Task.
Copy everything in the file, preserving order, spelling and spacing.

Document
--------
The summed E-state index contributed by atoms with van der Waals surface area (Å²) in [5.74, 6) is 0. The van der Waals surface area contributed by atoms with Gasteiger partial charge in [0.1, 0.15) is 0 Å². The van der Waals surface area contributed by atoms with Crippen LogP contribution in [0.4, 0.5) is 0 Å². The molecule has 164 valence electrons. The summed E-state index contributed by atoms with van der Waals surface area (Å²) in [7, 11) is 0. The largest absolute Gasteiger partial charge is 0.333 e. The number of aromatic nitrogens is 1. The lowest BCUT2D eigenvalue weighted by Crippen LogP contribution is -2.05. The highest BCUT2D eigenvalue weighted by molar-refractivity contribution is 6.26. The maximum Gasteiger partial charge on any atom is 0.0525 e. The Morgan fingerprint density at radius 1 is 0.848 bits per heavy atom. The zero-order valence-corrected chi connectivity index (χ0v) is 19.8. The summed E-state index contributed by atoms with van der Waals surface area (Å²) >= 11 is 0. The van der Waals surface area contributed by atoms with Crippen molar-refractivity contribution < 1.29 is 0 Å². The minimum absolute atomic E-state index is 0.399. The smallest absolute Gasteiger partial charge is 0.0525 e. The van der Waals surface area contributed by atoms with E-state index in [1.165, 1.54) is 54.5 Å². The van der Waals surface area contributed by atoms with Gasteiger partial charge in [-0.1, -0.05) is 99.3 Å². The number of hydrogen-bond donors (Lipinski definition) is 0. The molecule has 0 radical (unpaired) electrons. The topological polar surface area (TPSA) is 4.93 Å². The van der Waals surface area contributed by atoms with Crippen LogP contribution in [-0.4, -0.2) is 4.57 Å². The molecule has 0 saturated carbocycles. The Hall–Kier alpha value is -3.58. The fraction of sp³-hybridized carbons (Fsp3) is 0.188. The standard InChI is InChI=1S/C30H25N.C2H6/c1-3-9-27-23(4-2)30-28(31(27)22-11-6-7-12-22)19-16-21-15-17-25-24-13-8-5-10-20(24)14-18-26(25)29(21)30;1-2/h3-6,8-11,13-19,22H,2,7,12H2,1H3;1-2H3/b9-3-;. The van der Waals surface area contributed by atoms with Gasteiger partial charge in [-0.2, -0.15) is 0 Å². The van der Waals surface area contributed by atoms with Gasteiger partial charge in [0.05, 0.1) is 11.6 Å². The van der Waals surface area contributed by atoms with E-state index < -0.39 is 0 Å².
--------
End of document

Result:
The summed E-state index contributed by atoms with van der Waals surface area (Å²) in [5.74, 6) is 0. The van der Waals surface area contributed by atoms with Gasteiger partial charge in [0.1, 0.15) is 0 Å². The van der Waals surface area contributed by atoms with Crippen LogP contribution in [0.4, 0.5) is 0 Å². The molecule has 164 valence electrons. The summed E-state index contributed by atoms with van der Waals surface area (Å²) in [7, 11) is 0. The largest absolute Gasteiger partial charge is 0.333 e. The number of aromatic nitrogens is 1. The lowest BCUT2D eigenvalue weighted by Crippen LogP contribution is -2.05. The highest BCUT2D eigenvalue weighted by molar-refractivity contribution is 6.26. The maximum Gasteiger partial charge on any atom is 0.0525 e. The Morgan fingerprint density at radius 1 is 0.848 bits per heavy atom. The zero-order valence-corrected chi connectivity index (χ0v) is 19.8. The summed E-state index contributed by atoms with van der Waals surface area (Å²) >= 11 is 0. The van der Waals surface area contributed by atoms with Crippen molar-refractivity contribution < 1.29 is 0 Å². The minimum absolute atomic E-state index is 0.399. The smallest absolute Gasteiger partial charge is 0.0525 e. The van der Waals surface area contributed by atoms with E-state index in [1.165, 1.54) is 54.5 Å². The van der Waals surface area contributed by atoms with Gasteiger partial charge in [-0.1, -0.05) is 99.3 Å². The number of hydrogen-bond donors (Lipinski definition) is 0. The molecule has 0 radical (unpaired) electrons. The topological polar surface area (TPSA) is 4.93 Å². The van der Waals surface area contributed by atoms with Crippen LogP contribution in [-0.4, -0.2) is 4.57 Å². The molecule has 0 saturated carbocycles. The Hall–Kier alpha value is -3.58. The fraction of sp³-hybridized carbons (Fsp3) is 0.188. The standard InChI is InChI=1S/C30H25N.C2H6/c1-3-9-27-23(4-2)30-28(31(27)22-11-6-7-12-22)19-16-21-15-17-25-24-13-8-5-10-20(24)14-18-26(25)29(21)30;1-2/h3-6,8-11,13-19,22H,2,7,12H2,1H3;1-2H3/b9-3-;. The van der Waals surface area contributed by atoms with Gasteiger partial charge in [-0.2, -0.15) is 0 Å². The van der Waals surface area contributed by atoms with Gasteiger partial charge in [0.05, 0.1) is 11.6 Å². The van der Waals surface area contributed by atoms with E-state index < -0.39 is 0 Å².